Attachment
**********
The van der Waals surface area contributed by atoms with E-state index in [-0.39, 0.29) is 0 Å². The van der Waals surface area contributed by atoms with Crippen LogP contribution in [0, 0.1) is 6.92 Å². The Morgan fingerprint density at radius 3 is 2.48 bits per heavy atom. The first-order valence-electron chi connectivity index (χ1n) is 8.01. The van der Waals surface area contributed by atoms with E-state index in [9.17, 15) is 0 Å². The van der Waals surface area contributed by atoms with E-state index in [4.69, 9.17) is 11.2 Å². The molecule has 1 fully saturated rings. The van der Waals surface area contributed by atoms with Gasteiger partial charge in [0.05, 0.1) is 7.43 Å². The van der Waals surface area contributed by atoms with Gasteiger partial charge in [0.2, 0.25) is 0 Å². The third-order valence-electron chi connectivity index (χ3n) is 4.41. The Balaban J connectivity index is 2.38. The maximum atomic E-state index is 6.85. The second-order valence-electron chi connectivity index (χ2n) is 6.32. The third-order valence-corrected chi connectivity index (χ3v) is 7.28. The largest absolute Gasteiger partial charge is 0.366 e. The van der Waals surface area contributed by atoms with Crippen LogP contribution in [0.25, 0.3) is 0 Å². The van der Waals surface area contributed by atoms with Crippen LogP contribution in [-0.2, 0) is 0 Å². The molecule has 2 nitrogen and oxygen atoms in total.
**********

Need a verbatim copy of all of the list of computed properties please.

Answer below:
The van der Waals surface area contributed by atoms with E-state index in [-0.39, 0.29) is 0 Å². The van der Waals surface area contributed by atoms with Crippen LogP contribution in [0, 0.1) is 6.92 Å². The Morgan fingerprint density at radius 3 is 2.48 bits per heavy atom. The first-order valence-electron chi connectivity index (χ1n) is 8.01. The van der Waals surface area contributed by atoms with E-state index in [9.17, 15) is 0 Å². The van der Waals surface area contributed by atoms with E-state index in [4.69, 9.17) is 11.2 Å². The molecule has 1 fully saturated rings. The van der Waals surface area contributed by atoms with Gasteiger partial charge in [0.05, 0.1) is 7.43 Å². The van der Waals surface area contributed by atoms with Gasteiger partial charge in [0.2, 0.25) is 0 Å². The third-order valence-electron chi connectivity index (χ3n) is 4.41. The Balaban J connectivity index is 2.38. The maximum atomic E-state index is 6.85. The second-order valence-electron chi connectivity index (χ2n) is 6.32. The third-order valence-corrected chi connectivity index (χ3v) is 7.28. The largest absolute Gasteiger partial charge is 0.366 e. The van der Waals surface area contributed by atoms with Crippen LogP contribution in [0.25, 0.3) is 0 Å². The van der Waals surface area contributed by atoms with Crippen LogP contribution in [-0.2, 0) is 0 Å². The molecule has 2 nitrogen and oxygen atoms in total.